Urban Garden: Residential Construction in Berlin
Text: Jana Hampe
In the heart of Germany's capital, Grüntuch Ernst Architects have designed an alternative to Berlin's typical perimeter blocks that opens up to the street while offering great individuality in the dwellings.
Architect: Grüntuch Ernst Architekten, Berlin
Location: Schwedter Straße 40, 10435 Berlin, Germany
Located between the Berlin Mitte and Prenzlauer Berg districts, the new Marthashof housing complex by Grüntuch Ernst Architects offers a design that departs from the conventional perimeter block principle by opening the classical Berlin closed court into a neighbourhood garden. A green centre has thus come about within the urban ensemble. The 3,000 m2 car-free garden courtyard is an access area, community space and point of identification for the residents in one.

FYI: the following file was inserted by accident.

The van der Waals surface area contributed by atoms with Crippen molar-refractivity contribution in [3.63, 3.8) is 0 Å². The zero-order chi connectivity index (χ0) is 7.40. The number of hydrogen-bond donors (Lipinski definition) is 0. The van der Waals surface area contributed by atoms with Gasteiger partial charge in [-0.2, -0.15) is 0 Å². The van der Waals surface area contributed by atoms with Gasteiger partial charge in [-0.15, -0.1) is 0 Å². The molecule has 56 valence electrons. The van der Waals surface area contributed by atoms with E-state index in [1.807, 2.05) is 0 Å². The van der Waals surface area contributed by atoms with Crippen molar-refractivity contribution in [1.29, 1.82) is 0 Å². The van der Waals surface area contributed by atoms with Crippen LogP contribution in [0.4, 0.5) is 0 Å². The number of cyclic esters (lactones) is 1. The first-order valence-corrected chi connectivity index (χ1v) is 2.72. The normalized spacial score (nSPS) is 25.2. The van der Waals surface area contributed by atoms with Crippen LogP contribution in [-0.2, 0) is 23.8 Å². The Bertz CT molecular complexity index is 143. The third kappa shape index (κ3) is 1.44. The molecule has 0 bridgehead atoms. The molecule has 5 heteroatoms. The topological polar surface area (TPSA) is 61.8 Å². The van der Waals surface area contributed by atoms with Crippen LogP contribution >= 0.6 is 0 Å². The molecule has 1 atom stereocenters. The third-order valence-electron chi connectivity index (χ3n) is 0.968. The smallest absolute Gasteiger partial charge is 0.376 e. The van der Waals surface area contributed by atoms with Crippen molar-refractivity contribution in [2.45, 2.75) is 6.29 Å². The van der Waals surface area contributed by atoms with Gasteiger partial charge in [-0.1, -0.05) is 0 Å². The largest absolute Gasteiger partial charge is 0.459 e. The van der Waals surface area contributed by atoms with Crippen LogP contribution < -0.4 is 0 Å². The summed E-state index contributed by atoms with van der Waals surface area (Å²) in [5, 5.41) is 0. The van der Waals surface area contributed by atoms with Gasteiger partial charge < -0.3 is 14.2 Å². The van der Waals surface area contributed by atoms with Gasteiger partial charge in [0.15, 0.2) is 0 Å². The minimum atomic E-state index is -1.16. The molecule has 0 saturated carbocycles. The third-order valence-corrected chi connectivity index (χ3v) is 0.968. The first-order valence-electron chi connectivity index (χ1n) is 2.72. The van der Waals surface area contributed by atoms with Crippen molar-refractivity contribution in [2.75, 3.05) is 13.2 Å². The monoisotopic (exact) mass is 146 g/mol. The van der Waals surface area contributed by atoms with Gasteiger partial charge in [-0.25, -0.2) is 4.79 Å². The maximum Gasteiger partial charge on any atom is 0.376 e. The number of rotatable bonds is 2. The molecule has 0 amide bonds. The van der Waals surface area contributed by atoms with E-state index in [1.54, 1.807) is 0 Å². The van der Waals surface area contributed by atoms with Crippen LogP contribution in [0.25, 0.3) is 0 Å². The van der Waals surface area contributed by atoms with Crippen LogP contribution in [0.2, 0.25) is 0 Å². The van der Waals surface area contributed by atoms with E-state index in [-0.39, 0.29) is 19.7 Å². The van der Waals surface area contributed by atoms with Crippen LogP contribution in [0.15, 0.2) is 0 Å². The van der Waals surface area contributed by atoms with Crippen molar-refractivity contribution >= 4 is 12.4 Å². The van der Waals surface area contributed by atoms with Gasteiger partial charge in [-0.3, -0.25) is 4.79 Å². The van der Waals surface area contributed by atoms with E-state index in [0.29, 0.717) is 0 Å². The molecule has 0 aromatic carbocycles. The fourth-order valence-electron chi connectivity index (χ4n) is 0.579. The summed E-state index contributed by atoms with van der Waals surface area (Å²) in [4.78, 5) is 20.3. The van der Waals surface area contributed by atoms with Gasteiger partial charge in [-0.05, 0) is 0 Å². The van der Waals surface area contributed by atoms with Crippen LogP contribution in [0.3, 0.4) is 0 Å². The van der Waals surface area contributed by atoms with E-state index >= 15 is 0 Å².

The staggered structure of the buildings surrounding this green space and their various roof terraces reduce any sense of massiveness in the complex. Varied front elevations more typical of a long-evolved urban structure are the result. This effect is reinforced by the three different facade types: a white rendered finish that alternates with post-and-beam walls, and brown anodized-metal facades with perforated folding shading elements.
This diversity is made even more legible by the different dwelling types that the ensemble has to offer. Whether single-room studios, maisonette and penthouse flats or townhouse-type units, they can all be found at the Marthashof complex.
Client: Stofanel Investment AG,
Structural engineer: Pelle Ingenieurgesellschaft mbH
M&E: Ingenieurbüro für Energie- und Haustechnik Andreas Duba GmbH
Landscape architecture: Levin Monsigny Gesellschaft von Landschaftsarchitekten mbH
Geothermal energy: Mull und Partner Ingenieurgesellschaft mbH
Gross floor area: 23,600 m²
Usable space: 17,800 m²
Number of apartments: 138
Size of apartments: 70-250 m²
Area for special use: 400 m²
Area for commercial use: 400 m²
Period of construction: 2010-2012
More about the project in DETAIL 3/2014 »Higher-Density Housing«.